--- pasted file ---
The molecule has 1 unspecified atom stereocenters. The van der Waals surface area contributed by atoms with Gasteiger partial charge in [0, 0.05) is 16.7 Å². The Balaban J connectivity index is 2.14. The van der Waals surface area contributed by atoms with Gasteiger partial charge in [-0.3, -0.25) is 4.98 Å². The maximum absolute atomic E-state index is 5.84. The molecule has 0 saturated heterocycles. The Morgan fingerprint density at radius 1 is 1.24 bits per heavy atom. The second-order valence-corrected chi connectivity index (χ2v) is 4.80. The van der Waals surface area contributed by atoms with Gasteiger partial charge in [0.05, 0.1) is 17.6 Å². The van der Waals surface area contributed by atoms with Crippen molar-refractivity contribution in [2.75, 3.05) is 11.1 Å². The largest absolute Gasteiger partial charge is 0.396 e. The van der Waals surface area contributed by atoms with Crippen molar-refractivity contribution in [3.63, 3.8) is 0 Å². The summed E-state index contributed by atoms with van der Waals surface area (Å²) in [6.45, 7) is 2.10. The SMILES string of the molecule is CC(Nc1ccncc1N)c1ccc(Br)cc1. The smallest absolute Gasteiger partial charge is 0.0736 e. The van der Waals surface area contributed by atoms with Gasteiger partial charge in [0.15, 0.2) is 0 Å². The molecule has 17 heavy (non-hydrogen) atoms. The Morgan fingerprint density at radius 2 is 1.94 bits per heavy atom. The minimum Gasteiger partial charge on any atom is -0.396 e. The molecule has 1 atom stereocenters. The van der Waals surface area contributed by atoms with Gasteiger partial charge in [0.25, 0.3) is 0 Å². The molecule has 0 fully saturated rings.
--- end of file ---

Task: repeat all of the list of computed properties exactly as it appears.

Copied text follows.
The molecule has 1 unspecified atom stereocenters. The van der Waals surface area contributed by atoms with Gasteiger partial charge in [0, 0.05) is 16.7 Å². The Balaban J connectivity index is 2.14. The van der Waals surface area contributed by atoms with Gasteiger partial charge in [-0.3, -0.25) is 4.98 Å². The maximum absolute atomic E-state index is 5.84. The molecule has 0 saturated heterocycles. The Morgan fingerprint density at radius 1 is 1.24 bits per heavy atom. The second-order valence-corrected chi connectivity index (χ2v) is 4.80. The van der Waals surface area contributed by atoms with Gasteiger partial charge in [0.05, 0.1) is 17.6 Å². The van der Waals surface area contributed by atoms with Crippen molar-refractivity contribution in [2.75, 3.05) is 11.1 Å². The largest absolute Gasteiger partial charge is 0.396 e. The van der Waals surface area contributed by atoms with Crippen molar-refractivity contribution in [3.63, 3.8) is 0 Å². The summed E-state index contributed by atoms with van der Waals surface area (Å²) in [6.45, 7) is 2.10. The SMILES string of the molecule is CC(Nc1ccncc1N)c1ccc(Br)cc1. The smallest absolute Gasteiger partial charge is 0.0736 e. The van der Waals surface area contributed by atoms with Gasteiger partial charge in [0.15, 0.2) is 0 Å². The molecule has 17 heavy (non-hydrogen) atoms. The Morgan fingerprint density at radius 2 is 1.94 bits per heavy atom. The minimum Gasteiger partial charge on any atom is -0.396 e. The molecule has 1 atom stereocenters. The van der Waals surface area contributed by atoms with Gasteiger partial charge in [0.25, 0.3) is 0 Å². The molecule has 0 fully saturated rings.